Visiting a waterfall in Japan usually consists of crowding into a single viewpoint and wading through the ensuing forest of selfie sticks. So Fukiware-no-taki was a nice surprise. A path weaves down the river and leads you above and around the expansive falls, giving you a real sense of the place.
A rope bridge spans the length of the valley which Fukiware Falls sits within. There are a few intriguing items to explore once across. The hanging metal cylinders that line the path for example, ready to be bashed together in the event of a bear sighting. As you get higher the falls present themselves in new and interesting ways.
Whilst walking alongside the most torrential point I could feel the power of the water surging beneath my feet. I was reminded of a time with a friend of mine. He's deaf, always has been. We were filming on the coast of England; the wind was extraordinary that day. Because of his inability to hear, his other senses are fine-tuned. He says that when laying in bed at night he can feel his own heartbeat thudding in his chest. On that day of filming, the extreme wind was too much for him. He felt like he was constantly vibrating, as if in an earthquake.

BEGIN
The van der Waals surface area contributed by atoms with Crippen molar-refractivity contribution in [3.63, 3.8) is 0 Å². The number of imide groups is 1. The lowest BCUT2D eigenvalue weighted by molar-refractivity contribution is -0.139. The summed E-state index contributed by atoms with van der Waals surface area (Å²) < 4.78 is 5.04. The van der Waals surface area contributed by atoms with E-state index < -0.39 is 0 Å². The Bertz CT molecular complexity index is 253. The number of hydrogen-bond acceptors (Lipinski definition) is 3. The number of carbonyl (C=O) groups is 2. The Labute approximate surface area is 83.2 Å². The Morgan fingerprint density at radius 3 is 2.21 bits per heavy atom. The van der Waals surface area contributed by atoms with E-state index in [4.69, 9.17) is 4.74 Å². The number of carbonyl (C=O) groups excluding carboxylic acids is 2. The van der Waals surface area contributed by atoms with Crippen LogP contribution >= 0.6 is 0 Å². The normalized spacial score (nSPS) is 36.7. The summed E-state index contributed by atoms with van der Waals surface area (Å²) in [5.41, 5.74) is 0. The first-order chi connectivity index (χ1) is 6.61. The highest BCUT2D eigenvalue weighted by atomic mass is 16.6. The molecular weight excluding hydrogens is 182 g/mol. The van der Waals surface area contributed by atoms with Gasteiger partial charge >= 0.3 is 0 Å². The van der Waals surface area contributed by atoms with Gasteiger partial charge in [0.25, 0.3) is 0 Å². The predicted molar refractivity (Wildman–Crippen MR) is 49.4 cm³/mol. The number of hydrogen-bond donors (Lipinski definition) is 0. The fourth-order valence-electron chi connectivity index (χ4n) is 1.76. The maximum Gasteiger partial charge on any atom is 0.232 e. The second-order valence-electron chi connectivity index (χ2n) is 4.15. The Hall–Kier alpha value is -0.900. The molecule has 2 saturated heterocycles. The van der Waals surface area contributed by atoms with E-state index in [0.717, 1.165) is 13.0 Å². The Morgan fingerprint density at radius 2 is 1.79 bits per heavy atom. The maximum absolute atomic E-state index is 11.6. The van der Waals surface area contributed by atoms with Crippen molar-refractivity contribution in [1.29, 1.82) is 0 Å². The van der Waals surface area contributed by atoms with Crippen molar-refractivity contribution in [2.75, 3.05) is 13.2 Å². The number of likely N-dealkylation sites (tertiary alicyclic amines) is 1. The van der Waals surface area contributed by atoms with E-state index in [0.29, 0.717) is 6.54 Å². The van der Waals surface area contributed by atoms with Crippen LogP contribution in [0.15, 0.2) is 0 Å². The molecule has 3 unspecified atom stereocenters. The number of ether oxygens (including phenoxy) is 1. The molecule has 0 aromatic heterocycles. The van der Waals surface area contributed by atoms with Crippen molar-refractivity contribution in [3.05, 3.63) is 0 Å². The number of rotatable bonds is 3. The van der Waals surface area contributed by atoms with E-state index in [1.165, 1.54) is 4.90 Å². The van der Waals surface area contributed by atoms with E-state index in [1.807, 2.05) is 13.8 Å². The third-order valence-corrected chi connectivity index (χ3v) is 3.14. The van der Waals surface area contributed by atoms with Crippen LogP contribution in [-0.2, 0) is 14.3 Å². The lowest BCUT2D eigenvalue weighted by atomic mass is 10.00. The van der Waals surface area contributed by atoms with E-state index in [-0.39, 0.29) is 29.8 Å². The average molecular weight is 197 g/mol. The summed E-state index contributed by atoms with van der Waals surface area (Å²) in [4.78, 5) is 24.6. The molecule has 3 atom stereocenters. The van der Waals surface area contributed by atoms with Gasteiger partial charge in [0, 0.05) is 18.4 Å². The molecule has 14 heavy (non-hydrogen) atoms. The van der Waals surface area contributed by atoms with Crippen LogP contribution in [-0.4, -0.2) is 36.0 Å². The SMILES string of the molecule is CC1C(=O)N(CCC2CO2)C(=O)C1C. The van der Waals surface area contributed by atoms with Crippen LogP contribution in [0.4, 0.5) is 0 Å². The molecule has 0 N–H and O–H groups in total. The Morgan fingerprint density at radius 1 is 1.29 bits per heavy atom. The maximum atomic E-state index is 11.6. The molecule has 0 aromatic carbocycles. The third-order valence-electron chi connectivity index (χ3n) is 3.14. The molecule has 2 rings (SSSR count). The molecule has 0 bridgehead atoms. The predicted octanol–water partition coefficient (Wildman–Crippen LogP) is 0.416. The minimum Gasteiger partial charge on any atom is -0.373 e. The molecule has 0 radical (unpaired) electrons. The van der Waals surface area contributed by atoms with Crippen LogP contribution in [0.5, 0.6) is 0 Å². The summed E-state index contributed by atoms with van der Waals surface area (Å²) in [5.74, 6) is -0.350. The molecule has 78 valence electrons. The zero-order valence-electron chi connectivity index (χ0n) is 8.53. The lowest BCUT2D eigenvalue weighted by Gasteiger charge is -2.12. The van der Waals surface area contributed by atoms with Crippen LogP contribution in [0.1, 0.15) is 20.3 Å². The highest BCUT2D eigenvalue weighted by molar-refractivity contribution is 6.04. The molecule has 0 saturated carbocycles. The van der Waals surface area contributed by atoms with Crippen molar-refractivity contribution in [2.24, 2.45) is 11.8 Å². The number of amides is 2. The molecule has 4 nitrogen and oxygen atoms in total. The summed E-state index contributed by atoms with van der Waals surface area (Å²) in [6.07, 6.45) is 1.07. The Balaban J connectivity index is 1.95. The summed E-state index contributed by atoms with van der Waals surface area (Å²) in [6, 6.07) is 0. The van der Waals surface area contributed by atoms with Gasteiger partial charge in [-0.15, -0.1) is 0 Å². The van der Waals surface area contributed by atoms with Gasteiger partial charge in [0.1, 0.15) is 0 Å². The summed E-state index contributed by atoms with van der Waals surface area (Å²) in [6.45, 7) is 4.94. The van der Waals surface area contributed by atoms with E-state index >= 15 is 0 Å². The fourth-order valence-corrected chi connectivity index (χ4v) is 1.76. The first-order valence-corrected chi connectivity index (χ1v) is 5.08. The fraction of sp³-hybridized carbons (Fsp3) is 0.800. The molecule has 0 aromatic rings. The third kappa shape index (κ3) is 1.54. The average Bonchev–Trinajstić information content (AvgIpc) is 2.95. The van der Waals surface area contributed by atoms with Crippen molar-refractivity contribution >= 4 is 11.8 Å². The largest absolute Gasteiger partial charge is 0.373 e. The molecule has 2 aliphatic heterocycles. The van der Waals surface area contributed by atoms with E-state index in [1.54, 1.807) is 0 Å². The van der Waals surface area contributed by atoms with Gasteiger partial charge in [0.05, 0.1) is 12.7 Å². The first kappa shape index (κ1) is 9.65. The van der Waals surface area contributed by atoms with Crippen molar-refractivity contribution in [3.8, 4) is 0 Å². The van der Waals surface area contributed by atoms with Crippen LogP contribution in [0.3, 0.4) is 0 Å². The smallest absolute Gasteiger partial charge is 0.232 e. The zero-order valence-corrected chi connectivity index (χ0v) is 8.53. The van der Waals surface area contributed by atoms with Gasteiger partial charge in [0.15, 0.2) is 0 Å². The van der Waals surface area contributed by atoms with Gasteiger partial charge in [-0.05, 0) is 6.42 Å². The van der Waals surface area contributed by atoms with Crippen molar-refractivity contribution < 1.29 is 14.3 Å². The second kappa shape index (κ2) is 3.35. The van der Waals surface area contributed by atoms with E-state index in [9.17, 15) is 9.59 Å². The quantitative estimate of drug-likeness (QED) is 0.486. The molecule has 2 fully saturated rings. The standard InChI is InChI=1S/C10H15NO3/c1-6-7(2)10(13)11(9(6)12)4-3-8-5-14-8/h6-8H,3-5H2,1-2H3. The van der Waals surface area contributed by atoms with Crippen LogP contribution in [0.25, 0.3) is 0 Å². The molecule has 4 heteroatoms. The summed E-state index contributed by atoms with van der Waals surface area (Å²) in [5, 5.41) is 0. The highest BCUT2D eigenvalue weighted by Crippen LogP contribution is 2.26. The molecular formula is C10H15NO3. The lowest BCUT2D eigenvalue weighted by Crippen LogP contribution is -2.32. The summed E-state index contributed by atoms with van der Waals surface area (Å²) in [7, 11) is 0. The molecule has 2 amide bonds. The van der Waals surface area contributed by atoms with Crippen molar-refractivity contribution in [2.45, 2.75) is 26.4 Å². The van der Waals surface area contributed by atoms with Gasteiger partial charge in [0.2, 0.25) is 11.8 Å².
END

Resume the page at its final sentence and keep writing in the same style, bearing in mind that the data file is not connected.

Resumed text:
I didn't feel exactly like this at Fukiware Falls, but it was similar. I could feel the strength of the waterfall moving my bones in a way that was impossible to ignore. Raw, thundering power. Being so close to something like that affects you physically in a way that's fascinating and kind of awesome.
Words & Photography: Scott Norris (@radventuresofficial) // spring 2015